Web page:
Likely when most people think of traditional wine pairings, they’ll generally picture red wine with red meat, like a cabernet sauvignon with steak, or a white wine, like champagne, with seafood like oysters.

But Cho wants to challenge typical tastes by pairing wines with foods that people might not normally associate with wine, like Korean bulgogi or Thai phat kaphrao.

“When I say education, it’s more so let’s open up that conversation about why is it that we don’t pair wine traditionally with like a bulgogi or, you know, like a phat kaphrao. A good dry Riesling with phat kaphrao is delicious,” she said.

Having the festival during AAPI Heritage Month was especially important for Cho because it gives her a chance to not only celebrate AAPI culture, but also normalize AAPI food, especially for her children.

She recalled having a conversation with her child about how rice should be considered “normal” food.

“And that conversation of ‘Did you know that there are so many people in the U.S. that have never left this country and how lucky it is that you have two cultures to share?’ That sums up exactly why this whole event is important to me,” she said. “For my kids’ generation to realize that there’s space for them and that we’re normal.”

Dave and Lois Cho of CHO Wines pose with a bottle of red wine from their winery.

Dave and Lois Cho of CHO Wines pose with a bottle of red wine from their winery.

Courtesy CHO Wines

Since opening up three years ago, CHO Wines has received an outpouring of support from the AAPI community and Oregon’s wine community as a whole.

Cho recalls celebrating the Lunar New Year at an event in McMinnville and being overwhelmed by how many people came out to show their love.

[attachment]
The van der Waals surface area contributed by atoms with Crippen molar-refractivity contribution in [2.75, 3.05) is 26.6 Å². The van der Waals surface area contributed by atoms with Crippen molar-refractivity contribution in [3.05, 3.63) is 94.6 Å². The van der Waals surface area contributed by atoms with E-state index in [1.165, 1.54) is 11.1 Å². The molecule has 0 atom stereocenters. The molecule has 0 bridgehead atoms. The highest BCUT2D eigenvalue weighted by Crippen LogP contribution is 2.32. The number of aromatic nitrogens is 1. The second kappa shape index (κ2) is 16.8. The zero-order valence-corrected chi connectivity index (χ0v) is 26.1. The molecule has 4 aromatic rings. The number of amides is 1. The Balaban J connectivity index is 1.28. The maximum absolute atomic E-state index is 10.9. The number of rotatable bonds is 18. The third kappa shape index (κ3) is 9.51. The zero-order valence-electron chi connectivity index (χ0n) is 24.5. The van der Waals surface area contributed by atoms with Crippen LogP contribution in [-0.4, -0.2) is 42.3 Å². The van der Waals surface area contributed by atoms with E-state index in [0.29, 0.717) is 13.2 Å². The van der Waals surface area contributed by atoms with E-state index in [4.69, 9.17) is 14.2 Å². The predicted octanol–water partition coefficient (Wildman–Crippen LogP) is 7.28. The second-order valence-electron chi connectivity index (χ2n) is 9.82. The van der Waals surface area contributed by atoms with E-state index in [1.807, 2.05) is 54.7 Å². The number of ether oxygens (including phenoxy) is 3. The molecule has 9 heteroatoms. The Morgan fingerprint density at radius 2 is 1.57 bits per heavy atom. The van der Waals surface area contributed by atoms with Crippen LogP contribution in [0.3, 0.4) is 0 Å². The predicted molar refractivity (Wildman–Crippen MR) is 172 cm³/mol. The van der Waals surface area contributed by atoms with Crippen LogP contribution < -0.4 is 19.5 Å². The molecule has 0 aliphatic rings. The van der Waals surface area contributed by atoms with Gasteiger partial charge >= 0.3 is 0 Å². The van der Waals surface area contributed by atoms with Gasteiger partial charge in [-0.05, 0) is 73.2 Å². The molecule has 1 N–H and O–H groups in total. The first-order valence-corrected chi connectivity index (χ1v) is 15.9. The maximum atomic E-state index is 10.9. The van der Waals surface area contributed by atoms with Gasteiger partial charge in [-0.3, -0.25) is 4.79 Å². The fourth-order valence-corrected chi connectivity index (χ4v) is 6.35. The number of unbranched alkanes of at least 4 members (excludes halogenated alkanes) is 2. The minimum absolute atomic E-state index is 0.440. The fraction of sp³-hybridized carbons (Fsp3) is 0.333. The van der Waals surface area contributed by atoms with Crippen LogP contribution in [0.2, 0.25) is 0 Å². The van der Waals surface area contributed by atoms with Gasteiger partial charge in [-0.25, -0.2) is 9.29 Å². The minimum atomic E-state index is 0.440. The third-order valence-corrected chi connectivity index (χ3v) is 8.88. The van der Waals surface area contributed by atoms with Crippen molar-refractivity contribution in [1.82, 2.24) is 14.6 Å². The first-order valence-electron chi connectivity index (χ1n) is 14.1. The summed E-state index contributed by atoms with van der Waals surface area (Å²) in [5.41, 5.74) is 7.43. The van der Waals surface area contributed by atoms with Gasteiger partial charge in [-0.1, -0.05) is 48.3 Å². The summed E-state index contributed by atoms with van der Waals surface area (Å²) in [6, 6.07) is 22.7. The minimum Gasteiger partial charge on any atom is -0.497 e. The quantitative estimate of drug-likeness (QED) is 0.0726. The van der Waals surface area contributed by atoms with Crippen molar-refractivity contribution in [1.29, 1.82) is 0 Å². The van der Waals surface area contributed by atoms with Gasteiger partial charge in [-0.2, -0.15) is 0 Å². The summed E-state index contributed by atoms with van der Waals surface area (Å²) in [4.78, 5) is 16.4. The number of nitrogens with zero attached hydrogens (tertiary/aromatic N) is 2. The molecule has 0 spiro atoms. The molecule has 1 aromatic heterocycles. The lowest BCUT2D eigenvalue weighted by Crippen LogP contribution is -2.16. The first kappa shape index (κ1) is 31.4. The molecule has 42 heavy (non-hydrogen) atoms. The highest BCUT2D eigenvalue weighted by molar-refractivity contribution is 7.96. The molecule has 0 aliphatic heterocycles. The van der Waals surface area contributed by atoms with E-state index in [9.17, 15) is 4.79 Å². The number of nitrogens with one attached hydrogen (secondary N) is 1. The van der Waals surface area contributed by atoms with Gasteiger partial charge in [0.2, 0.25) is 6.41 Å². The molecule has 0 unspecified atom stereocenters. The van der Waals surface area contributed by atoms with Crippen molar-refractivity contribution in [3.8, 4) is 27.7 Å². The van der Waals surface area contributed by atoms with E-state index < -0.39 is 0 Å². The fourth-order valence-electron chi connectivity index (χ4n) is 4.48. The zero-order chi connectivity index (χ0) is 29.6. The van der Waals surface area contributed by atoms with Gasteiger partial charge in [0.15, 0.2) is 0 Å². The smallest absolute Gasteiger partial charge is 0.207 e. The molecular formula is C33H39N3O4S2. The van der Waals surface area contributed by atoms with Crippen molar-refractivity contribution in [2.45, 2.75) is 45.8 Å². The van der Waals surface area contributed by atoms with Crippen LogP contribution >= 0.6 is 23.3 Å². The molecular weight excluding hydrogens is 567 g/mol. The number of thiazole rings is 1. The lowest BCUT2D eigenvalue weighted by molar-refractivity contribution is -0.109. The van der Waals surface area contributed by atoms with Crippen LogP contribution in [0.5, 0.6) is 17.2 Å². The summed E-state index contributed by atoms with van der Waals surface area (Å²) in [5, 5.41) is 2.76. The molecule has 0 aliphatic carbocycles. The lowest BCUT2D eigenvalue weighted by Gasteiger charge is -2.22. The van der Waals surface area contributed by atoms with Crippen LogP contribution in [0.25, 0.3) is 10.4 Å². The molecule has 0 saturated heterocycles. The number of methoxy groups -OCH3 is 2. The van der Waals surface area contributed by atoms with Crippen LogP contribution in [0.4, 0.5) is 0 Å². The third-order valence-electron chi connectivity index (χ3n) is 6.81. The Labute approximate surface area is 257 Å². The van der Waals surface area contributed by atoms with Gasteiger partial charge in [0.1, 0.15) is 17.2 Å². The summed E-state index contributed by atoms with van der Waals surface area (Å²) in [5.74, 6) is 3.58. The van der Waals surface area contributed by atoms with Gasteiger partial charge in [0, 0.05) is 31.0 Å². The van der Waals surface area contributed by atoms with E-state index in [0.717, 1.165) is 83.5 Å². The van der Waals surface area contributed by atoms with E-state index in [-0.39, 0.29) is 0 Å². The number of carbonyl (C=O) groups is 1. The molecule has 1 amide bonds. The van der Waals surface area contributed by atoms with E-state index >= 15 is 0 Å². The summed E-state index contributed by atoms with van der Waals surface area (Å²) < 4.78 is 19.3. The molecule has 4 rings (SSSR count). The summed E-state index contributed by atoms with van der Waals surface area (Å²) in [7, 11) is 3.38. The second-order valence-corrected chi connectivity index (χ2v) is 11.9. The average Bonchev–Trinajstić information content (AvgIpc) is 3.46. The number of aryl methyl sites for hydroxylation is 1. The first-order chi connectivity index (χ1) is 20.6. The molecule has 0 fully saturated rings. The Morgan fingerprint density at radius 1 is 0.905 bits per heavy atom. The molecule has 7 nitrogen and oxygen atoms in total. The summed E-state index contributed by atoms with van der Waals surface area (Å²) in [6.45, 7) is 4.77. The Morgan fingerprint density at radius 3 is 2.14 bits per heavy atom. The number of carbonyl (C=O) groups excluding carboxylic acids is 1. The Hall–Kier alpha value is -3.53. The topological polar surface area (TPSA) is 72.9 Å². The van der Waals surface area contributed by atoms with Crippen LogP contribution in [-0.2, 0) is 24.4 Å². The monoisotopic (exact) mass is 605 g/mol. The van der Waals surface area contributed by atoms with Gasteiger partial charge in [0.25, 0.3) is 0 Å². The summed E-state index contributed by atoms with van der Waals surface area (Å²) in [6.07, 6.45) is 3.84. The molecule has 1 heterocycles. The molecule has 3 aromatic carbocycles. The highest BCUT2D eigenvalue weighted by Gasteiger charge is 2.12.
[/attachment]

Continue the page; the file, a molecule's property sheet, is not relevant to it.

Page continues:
“And it was just bursting at the seams, and there were more than a thousand people that showed up. And it was like, wow, like Oregon is ready to support.”

General admission festival tickets cost $65, for either Saturday or Sunday. The ticket covers all wine and food tastings. Guests can also purchase $105 tickets that include a shuttle ride to the estate grounds. As of Tuesday, Cho said they have sold about 800 tickets.

“We’re seeing in wine country that there’s this overwhelming support of different cultures. And I also want to bring Portland’s foodie scene to wine country.”


Related Stories

How chardonnay reflects Oregon’s changing wine scene

Pinot Noir put Northwest wine on the map, but chardonnay, its white-wine cousin, is having a moment. A new generation of winemakers is pushing the boundaries of what our region can do. With some key scientific advances, and a better understanding of our soils and terroir, Oregon chardonnays are breaking into numerous “best of” lists and commanding premium prices.

Our Legacy Harvested works to diversify the wine industry in Oregon

Tiquette Bramlett is the first Black woman appointed to oversee a winery in a major U.S. wine region. And this year, she will help usher in a new crop of BIPOC wine industry changemakers with her nonprofit Our Legacy Harvested and their inaugural internship program.